I give him one 'Friedman Unit'
He’s been reading his grandkids ‘happily ever after’ books I think.
“This is a scary economic moment. The response we need is not easy, but it is totally obvious. We need a Grand Bargain between America’s two parties — and we need it right now [oooh, such strong language]. Until you read the following news article, we’ll be stuck in a world of hurt.
“Washington (AP) — It was a news conference the likes of which the White House had never seen. President Obama stood in the East Room, flanked by the House speaker, John Boehner; the Senate minority leader, Mitch McConnell; the Senate majority leader, Harry Reid; and the House minority leader, Nancy Pelosi. . . “
The whole sloppy silly thing is here.
UPDATE: The inimitible Atrios just posted too: “All complaints should be addressed to email@example.com.”
The man makes my teeth hurt. As here, where his obsequious acceptance of Trump treating him like lower staff, makes CNN look as foolish as this ‘anchor’ who appears to be on air 8 days a week.
I think the Newsweek cover was over the top, but anything ‘Bachmann’ inspires comedy gold.
More photoshopped ‘Bachman’s eyes’ here.
From Andrew Sullivan:
20 percent of the US House of Representatives will be on tours of Israel in the next three weeks. Staggering. Of all the countries salient to US foreign policy, it’s clear who calls the shots. A tiny country of six million with barely any strategic advantage for the US since the Cold War. But to note the fact that there is an Israel lobby that has unparalleled influence in Washington is de facto anti-Semitic.
Twenty friggin-percent! Sounds like J-Street still has a lot of work to do. AIPAC is killin’ em.
Krugman blog today:
Once again: S&P declared that US debt is no longer a safe investment; yet investors are piling into US debt, not out of it . . . amounts to a massive market rejection of S&P’s concerns.
. . . that downgrade will bully policy makers into even more deflationary, contractionary policies than they would have undertaken otherwise, which has the perverse effect of making US debt more attractive, since the alternatives are worse.
. . . to those claiming that falling stock prices somehow validate S&P: hey, guys, these people weren’t rating stocks, they were rating US debt — and the price of that debt has gone UP.
Jonathan Turley’s blog put up Phil Phillips doing Sea of Love this week just because I did it last week! (But I had video! So there.)
Turley’s is a unique blog with a take on contemporary legal issues as seen by a constitutional lawyer. And other stuff (obviously). Think he’s reading me? Nah.
The August 7 translations are up; just the essence of the weekly gasbaggery.
FROM ABC This Week:
FROM NBC Meet The Press:
* the Sunday talk shows, so named by Atrios.
I’ve been looking, but there’s nothing funny out there. Maybe later.
Start at the beginning for a taste of it. If you haven’t got 4 minutes, scroll across to 3:20 to be amazed. It’s a little creepy, but . . . wow.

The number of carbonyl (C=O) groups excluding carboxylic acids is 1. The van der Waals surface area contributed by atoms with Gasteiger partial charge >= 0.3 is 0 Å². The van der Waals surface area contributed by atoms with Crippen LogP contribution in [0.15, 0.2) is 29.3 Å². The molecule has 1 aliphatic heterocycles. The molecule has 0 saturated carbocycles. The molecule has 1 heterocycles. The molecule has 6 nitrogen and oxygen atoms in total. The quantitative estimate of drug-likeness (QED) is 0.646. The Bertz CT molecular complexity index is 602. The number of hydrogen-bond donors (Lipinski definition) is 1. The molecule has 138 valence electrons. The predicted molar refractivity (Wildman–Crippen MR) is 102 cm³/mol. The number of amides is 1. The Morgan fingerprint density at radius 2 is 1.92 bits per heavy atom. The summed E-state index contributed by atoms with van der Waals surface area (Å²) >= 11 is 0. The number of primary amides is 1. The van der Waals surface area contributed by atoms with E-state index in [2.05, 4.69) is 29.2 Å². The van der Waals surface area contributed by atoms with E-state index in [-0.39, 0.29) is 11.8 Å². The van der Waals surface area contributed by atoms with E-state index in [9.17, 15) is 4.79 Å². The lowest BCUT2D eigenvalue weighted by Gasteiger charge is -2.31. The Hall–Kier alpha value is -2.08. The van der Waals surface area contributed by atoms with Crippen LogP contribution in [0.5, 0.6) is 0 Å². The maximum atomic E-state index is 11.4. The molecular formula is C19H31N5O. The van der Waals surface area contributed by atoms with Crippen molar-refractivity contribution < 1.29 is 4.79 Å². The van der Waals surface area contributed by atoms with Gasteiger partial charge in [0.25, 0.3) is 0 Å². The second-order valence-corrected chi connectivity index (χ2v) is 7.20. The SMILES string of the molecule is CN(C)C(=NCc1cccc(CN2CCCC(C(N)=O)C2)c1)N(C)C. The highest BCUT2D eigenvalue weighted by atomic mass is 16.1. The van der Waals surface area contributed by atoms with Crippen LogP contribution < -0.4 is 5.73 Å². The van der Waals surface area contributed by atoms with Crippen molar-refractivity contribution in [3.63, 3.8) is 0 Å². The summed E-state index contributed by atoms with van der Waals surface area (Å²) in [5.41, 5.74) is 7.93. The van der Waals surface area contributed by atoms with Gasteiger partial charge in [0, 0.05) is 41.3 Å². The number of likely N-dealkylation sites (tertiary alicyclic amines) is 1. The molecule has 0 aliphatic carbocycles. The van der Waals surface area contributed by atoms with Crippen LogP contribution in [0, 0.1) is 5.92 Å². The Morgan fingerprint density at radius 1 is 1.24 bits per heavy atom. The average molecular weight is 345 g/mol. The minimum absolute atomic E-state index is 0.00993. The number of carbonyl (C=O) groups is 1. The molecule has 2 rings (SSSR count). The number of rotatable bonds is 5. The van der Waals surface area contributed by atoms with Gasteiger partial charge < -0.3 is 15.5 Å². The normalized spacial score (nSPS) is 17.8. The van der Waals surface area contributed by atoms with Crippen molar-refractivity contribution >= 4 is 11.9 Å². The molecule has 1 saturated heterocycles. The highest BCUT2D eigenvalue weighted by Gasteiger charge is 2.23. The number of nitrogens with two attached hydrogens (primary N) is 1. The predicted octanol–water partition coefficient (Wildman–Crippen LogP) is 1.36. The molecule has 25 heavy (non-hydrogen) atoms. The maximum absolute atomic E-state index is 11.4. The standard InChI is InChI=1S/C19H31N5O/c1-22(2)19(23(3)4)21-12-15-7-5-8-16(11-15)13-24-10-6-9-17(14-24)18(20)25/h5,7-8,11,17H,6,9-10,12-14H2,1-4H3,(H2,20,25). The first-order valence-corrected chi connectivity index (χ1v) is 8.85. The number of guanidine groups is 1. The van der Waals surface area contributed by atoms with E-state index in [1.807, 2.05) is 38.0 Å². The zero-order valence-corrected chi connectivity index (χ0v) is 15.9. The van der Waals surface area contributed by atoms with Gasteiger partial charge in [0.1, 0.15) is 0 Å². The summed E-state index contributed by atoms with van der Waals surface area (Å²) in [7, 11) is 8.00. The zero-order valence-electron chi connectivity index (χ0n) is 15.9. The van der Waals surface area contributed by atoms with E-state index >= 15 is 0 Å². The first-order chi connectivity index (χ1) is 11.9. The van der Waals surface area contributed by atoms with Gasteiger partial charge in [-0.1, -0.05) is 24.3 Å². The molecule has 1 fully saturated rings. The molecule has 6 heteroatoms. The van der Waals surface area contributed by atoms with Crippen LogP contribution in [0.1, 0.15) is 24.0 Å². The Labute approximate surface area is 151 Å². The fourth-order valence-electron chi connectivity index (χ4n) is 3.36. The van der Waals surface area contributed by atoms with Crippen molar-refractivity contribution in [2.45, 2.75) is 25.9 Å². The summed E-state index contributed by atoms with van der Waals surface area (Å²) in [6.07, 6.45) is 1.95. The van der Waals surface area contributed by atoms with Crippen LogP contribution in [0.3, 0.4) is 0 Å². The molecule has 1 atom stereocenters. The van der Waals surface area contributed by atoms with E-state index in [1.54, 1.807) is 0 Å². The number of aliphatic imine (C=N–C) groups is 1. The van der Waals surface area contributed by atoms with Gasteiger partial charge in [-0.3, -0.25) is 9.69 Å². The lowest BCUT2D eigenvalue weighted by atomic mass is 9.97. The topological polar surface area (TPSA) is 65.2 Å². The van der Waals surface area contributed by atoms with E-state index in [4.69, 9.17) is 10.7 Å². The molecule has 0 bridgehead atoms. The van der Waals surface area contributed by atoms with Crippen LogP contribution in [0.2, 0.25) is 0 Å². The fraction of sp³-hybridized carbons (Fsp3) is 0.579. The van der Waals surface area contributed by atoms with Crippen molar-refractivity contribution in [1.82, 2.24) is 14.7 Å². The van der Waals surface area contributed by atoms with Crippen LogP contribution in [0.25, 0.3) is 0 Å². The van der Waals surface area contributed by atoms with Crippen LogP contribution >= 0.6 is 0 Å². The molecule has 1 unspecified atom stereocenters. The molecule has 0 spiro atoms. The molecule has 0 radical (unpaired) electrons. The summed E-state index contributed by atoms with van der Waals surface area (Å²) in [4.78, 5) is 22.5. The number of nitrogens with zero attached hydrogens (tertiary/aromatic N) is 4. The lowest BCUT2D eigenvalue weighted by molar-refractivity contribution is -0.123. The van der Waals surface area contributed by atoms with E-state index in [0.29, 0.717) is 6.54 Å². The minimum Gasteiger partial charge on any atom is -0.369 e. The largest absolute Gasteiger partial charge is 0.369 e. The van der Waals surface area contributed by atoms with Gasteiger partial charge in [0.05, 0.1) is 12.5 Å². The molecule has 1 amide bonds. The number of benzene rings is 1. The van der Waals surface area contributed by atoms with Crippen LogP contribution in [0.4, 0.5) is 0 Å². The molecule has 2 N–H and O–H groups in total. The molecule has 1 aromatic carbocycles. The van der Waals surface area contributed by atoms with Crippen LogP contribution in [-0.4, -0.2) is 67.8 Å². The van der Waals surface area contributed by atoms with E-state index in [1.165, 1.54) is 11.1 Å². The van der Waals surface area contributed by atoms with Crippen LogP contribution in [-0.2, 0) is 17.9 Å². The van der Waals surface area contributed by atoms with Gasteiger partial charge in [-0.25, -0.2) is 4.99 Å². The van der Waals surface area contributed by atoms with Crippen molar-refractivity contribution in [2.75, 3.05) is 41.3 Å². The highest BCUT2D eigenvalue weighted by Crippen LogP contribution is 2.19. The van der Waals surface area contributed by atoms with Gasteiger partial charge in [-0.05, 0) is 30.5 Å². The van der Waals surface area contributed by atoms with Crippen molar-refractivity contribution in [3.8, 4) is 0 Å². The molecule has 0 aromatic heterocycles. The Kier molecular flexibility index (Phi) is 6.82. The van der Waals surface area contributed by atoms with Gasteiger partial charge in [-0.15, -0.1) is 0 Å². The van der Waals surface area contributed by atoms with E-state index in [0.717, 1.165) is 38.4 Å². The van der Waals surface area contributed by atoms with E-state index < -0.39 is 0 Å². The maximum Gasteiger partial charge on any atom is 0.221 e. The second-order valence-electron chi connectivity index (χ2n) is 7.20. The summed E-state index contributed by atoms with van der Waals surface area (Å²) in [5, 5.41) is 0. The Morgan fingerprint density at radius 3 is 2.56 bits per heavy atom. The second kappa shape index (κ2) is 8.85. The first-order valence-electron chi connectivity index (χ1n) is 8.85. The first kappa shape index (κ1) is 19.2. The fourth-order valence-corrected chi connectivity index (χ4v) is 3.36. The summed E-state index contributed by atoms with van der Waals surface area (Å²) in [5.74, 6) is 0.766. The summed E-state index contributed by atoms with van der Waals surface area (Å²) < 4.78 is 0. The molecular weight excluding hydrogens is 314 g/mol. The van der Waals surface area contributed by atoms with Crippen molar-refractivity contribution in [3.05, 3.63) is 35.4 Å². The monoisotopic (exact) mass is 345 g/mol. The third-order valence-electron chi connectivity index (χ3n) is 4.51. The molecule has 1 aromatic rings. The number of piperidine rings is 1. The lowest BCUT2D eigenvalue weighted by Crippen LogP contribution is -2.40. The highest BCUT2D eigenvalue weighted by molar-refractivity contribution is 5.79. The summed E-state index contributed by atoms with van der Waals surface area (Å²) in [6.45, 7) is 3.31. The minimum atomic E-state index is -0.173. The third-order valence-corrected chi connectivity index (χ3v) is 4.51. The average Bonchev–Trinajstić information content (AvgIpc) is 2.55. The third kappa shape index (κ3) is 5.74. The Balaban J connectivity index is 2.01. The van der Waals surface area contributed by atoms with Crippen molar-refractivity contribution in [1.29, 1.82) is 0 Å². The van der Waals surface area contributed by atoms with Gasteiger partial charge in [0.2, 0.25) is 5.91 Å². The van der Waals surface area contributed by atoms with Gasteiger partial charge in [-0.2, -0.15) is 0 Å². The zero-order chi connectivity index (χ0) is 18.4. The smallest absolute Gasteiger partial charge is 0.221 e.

But we always knew who they were, didn’t we? Screen grab from today:
Okay, this one isn’t really an oldie by my standards, but after this ugly week I needed reminding that if Joe Cocker can survive and thrive, then so can I.
I think it’s pretty unusual for a public attitude to survive this long, but I’m not much of a poll watcher, so perhaps you know better. Go ahead and correct me; I’ve recently realized that I apparently don’t actually know everything.
According to the newest NYT/CBS poll, 44% still blame the Bush administration for the mess. 15% blame Obama and oddly, that’s a tie with Congress, who also get 15%. I am really surprised. Good old American people seem to have their blinders off at last. The poll is here if you’re interested. It’s not particularly long and has more interesting stuff.
This year we had lots of rain in June and early July, which was so welcome. SW Florida has been in drought for a few years now. We worry about the integrity of the aquifers and salt intrusion. Only a good wet summer can fix things.
But now it’s stopped and there’s no sign of new rain in the seven day forecast. Lake Okeechobee is still very low, as are many of our rivers. So the worry is back. A nice mild tropical storm parked here for a few days would be perfect. But that’s not in the forecast either.
For those of us who stay in Florida through the summer, these afternoon rains are our private joy. They’re dangerous and romantic and I love them. They build in the east and slowly darken my sky. In the distance, I might hear a hint of thunder. (Is it thunder? I hope it’s thunder!) If I’m home I scurry out to the lanai. It’s exciting and the anticipation is keen; sometimes I find my fingers crossed.
If the rain does come it could be a violent squall or maybe just a polite shower. But whichever, it breaks the heat of the day; the temperature can briefly drop as much as ten degrees, promising a cooler evening to come.
But right now it doesn’t seem to want to come and it’s dry out there. I have my fingers crossed.
People are starved for candor – especially in today’s political swamp – and NJ Gov. Christie delivers over and over again. Politics/policy aside, I would be thrilled to hear more people speak this way.
(Glenn Beck, if he’s still amongst us, must be feeling faint.)
A C-SPAN guest this morning noted, in a “in other news, the sun came up this morning” tone, that “the President’s fundraising this quarter is expected to be down; he had to miss ten fundraisers last month because of the debt ceiling talks”. Ten fundraisers?? So how many are scheduled for August guys? Twenty? How about thirty? August has thirty one days, so that way he could spend a day at the desk.
During which days by the way, our Congress will be doing the same thing.
Maybe we should go show the Supreme Court what it looks like when real ‘citizens’ are ‘united’.